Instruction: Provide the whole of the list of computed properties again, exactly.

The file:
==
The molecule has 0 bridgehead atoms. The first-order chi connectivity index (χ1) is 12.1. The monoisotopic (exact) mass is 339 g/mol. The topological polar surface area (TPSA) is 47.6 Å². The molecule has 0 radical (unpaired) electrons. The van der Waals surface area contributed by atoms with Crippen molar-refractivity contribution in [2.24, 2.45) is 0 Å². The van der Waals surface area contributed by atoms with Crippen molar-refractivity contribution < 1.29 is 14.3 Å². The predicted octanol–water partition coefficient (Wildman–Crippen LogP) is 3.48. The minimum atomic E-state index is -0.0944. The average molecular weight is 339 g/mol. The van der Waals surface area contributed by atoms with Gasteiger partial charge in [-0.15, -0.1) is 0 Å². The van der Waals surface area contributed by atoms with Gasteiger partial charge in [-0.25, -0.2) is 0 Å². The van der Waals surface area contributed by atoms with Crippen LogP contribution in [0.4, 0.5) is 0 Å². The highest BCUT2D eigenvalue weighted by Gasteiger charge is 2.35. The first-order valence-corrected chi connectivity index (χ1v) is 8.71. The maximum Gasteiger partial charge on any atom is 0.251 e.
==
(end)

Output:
The molecule has 0 bridgehead atoms. The first-order chi connectivity index (χ1) is 12.1. The monoisotopic (exact) mass is 339 g/mol. The topological polar surface area (TPSA) is 47.6 Å². The molecule has 0 radical (unpaired) electrons. The van der Waals surface area contributed by atoms with Crippen molar-refractivity contribution in [2.24, 2.45) is 0 Å². The van der Waals surface area contributed by atoms with Crippen molar-refractivity contribution < 1.29 is 14.3 Å². The predicted octanol–water partition coefficient (Wildman–Crippen LogP) is 3.48. The minimum atomic E-state index is -0.0944. The average molecular weight is 339 g/mol. The van der Waals surface area contributed by atoms with Gasteiger partial charge in [-0.15, -0.1) is 0 Å². The van der Waals surface area contributed by atoms with Gasteiger partial charge in [-0.25, -0.2) is 0 Å². The van der Waals surface area contributed by atoms with Crippen LogP contribution in [0.4, 0.5) is 0 Å². The highest BCUT2D eigenvalue weighted by Gasteiger charge is 2.35. The first-order valence-corrected chi connectivity index (χ1v) is 8.71. The maximum Gasteiger partial charge on any atom is 0.251 e.